Some of the statistics surrounding young people’s mental health are startling. In the United Kingdom, the National Health Service suggests that 17 per cent of children aged six to 16, and 18 per cent of young people aged 17 to 19 struggle with a mental disorder.

Ben suggests a combination of factors is to blame: Parents demanding high academic standards, the strain on students’ social and academic lives caused by the Covid pandemic, and feelings of isolation that result from being unable to talk openly to loved ones.

They also believe that social media creates a lot of problems, such as encouraging unkind comparisons between people. “This wasn’t a problem our parents had to contend with,” Ben says.

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While he acknowledges that many reports on mental illness in young people are valuable, “they are written by people who were teens 30 years ago… We believe that as teenagers ourselves, we relate to them better.”

MHN, which has more than 14,000 followers on Instagram and was a runner-up in the UK’s Global Social Leaders award – a prize given for contributions to the betterment of young people – has hosted more than 1,000 free tutoring lessons for teens who cannot afford to pay for their tutelage.

It also provides free online counselling sessions with trained counsellors predominantly from the UK and Hong Kong.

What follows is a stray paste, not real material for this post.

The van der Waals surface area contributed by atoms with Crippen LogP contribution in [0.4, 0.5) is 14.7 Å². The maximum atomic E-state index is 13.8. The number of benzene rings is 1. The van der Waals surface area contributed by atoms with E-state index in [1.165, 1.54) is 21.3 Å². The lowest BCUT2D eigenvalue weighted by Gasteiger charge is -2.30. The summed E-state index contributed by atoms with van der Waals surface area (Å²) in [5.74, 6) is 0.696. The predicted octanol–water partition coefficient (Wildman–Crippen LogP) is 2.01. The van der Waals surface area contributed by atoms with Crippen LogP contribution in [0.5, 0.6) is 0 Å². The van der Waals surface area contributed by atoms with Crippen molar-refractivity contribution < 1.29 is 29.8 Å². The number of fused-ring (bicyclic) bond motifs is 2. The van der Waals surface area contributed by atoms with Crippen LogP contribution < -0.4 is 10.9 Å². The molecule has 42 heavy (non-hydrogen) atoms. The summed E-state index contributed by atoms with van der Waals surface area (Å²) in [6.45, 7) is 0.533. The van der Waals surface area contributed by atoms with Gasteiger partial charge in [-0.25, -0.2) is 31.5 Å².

Now at boarding school in the UK, Ben cold calls the counsellors personally to recruit them. He says only about one in 100 agrees.

Teens who sign up for counselling will be allotted a counsellor on a first-come, first-served basis. Given the cost and limited availability of counselling everywhere, this is a precious resource.

The team recently completed a mental health report after asking 5,000 respondents aged 12 to 18 about their mental health at school and at home.

The report concludes that “76.8 per cent of our respondents believe that their parents do not have a good enough understanding of mental health and do not know how to support them”.

It also underscored the stigma surrounding mental health , as 82.8 per cent of respondents said they believe their parents were not able to talk about the issue openly.

Based on this report, which the organisation plans to present to the UK parliament, MHN made recommendations to schools – such as having more teacher training on mental illness, and introducing mental health lessons to the curriculum.

During October – mental health month – MHN is hosting a Students Mental Health Week. The highlight, says Katelyn, who studies at Kellett School in Hong Kong, will be a mental health online symposium on Oct 22.

It will involve stakeholders in teenage mental health, “including [UK] politicians who we have been working with, as well as academics from top universities such as Cornell and Oxford”.

Katelyn Au Yeung, along with her MHN co-founder Benedict Law Hin-tak, are trying to make mental health something that is more widely talked about.
PHOTO: South China Morning Post

Nobody understands teens’ mental health issues better than teens themselves. Although social media has at times proven problematic, it is MHN’s ability to harness it and other online technologies that has enabled the organisation to ask questions and help frame answers for many young people in need.

This article was first published in South China Morning Post.